I am constantly amazed by how many folks don’t know that Wisconsin prohibits same-sex couples from jointly adopting children – or adopting each other’s children. Not being able to adopt children as co-parents prevents same-sex couples from insuring their children together as legal dependents.
In Wisconsin, two adults of the same gender identity can foster a child, but once the child is offered for permanent placement, only one parent can be the official adoptive parent.
In light of Wisconsin’s adoption laws, there are three steps that same-sex parents should consider.
My partner and I went to children’s court and had her name added as our son’s second legal, permanent guardian. I did not have to give up my legal guardianship – she was simply added. This can be done for biological or adopted children. However, the Social Security Administration does not recognize guardianship status. If our child’s other mother died, he probably would not receive benefits.
We have often benefited from him having two legal guardians during trips to the emergency room at Children’s Hospital, where we must declare that we are both legal guardians. We also have shown our guardianship papers when applying for a passport for our son.
My partner insures our whole family on her health insurance, and by being our son’s legal guardian, she doesn’t have to pay extra federal tax on his insurance.
Other parents leave the child with just one legal guardian. That is the best decision for some families.
But if something happens to the legal parent, the child may end up being awarded to a blood relative rather than to the partner who has acted as a second parent to that child.
In Wisconsin, you are only allowed to list opposite-sex married people as a child’s parents.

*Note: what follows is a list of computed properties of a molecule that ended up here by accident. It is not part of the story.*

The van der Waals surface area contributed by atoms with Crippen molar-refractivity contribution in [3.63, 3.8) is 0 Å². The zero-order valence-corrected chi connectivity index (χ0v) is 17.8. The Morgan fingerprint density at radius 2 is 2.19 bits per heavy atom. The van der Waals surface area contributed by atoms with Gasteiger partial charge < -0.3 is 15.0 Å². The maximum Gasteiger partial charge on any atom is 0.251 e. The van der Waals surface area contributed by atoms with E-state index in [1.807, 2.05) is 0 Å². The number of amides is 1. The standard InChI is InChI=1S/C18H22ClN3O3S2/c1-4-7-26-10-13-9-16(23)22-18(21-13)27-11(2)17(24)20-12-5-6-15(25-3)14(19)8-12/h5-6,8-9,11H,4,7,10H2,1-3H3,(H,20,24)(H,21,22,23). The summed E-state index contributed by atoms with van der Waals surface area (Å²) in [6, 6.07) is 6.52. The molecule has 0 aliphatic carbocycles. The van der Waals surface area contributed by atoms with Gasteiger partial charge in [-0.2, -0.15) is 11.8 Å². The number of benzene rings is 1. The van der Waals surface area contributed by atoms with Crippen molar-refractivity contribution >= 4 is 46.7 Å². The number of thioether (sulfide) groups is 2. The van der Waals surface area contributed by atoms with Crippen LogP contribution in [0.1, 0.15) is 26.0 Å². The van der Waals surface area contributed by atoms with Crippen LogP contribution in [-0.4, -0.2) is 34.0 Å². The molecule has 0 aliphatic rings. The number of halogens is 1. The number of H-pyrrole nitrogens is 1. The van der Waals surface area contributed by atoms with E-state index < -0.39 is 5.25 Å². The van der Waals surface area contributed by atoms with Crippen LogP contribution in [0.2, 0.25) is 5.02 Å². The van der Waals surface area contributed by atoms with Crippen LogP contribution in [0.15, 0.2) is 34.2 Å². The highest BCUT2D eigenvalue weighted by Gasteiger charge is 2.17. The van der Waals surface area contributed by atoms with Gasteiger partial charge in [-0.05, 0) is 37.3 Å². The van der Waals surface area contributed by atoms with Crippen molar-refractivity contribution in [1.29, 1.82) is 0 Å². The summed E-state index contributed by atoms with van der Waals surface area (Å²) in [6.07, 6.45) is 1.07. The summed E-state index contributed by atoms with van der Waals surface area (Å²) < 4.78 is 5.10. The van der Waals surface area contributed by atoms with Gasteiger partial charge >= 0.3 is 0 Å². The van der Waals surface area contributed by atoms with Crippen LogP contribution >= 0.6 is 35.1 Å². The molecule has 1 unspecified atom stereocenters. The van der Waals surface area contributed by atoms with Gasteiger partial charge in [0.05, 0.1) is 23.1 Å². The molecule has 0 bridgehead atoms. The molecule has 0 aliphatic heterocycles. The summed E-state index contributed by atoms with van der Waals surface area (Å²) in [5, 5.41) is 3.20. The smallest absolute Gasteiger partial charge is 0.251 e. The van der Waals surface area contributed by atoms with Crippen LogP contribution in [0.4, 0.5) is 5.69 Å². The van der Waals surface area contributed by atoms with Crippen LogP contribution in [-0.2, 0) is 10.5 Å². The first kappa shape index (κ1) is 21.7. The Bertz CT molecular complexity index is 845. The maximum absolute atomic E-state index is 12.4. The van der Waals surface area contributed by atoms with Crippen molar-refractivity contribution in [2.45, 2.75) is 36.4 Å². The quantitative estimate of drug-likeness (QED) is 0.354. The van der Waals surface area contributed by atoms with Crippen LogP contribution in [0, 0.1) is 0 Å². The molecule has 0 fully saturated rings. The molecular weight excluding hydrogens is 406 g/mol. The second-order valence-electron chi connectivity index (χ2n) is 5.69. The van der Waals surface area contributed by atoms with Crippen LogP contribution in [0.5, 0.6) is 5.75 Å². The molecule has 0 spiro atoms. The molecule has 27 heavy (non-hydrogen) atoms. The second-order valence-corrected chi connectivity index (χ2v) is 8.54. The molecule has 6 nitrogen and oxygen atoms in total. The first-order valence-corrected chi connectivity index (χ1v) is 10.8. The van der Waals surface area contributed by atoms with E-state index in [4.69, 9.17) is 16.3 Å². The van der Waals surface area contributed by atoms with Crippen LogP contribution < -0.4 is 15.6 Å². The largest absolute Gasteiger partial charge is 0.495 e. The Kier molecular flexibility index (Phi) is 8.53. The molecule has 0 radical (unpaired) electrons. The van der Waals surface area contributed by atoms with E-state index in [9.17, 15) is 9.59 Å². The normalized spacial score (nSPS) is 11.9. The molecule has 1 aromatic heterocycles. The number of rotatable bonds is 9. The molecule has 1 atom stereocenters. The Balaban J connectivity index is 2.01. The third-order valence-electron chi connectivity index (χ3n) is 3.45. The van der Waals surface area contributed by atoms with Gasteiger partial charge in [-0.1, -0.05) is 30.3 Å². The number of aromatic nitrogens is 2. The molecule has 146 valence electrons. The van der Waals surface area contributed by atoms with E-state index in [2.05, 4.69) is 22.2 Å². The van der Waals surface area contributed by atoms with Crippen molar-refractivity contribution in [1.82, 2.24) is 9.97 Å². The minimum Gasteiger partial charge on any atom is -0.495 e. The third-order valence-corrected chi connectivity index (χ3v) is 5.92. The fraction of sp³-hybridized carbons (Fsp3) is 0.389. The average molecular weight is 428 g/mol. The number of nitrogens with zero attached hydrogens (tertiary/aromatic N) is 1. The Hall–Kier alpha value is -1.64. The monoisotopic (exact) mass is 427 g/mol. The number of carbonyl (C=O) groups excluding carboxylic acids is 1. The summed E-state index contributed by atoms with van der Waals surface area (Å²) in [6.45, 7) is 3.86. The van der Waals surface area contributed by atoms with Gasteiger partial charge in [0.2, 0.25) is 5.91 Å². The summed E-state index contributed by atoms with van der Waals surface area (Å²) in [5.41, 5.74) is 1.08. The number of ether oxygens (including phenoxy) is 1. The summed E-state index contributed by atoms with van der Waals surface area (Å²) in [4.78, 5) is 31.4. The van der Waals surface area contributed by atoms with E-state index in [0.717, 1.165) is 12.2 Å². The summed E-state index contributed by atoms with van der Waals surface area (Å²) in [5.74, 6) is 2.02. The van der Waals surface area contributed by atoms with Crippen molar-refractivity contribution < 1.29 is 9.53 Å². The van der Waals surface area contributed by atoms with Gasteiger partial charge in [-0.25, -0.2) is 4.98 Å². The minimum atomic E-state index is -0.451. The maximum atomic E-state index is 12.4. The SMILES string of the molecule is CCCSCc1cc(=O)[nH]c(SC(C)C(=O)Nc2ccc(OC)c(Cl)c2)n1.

If we had named our sperm donor on any document, we would not have been able to obtain rights for my partner in any state. Many people think they can name the known donor at the beginning of the child’s life and change it later, but that is difficult. In effect, you are saying that the child had a father in the past but now doesn’t. To get his name off the paperwork, he’ll have to declare in court that he doesn’t want to know or support the child.
Courts frown on a parent giving up parental rights. You will probably have to prove that the biological father is unfit, which is complicated, difficult and expensive.
Having living wills, trusts and power of attorney documents drawn up as soon as possible can prevent your child from being raised by someone you didn’t select. There are cases of religious right groups trying to claim rights to a child when one parent dies. Prior to our son’s birth, my partner obtained power of attorney over both of us.
None of the concerns above would be necessary if Wisconsin had fair laws protecting us all. “Children deserve to know that their relationships with both of their parents are stable and legally recognized. This applies to all children, whether their parents are of the same or opposite sex. When two adults participate in parenting a child, they and the child deserve the serenity that comes with legal recognition,” according to an American Academy of Pediatrics Policy statement in 2002.
I dream of the day when Wisconsin lawmakers follow AAP’s advice. In March, the academy came out in support of same-sex marriage, stating that pediatricians advocate for public policies that help all children and their parents, regardless of sexual orientation, build and maintain strong, stable, and healthy families that are able to meet the needs of their children.
NOTE: This is my interpretation of what I have experienced. Please seek your own legal council.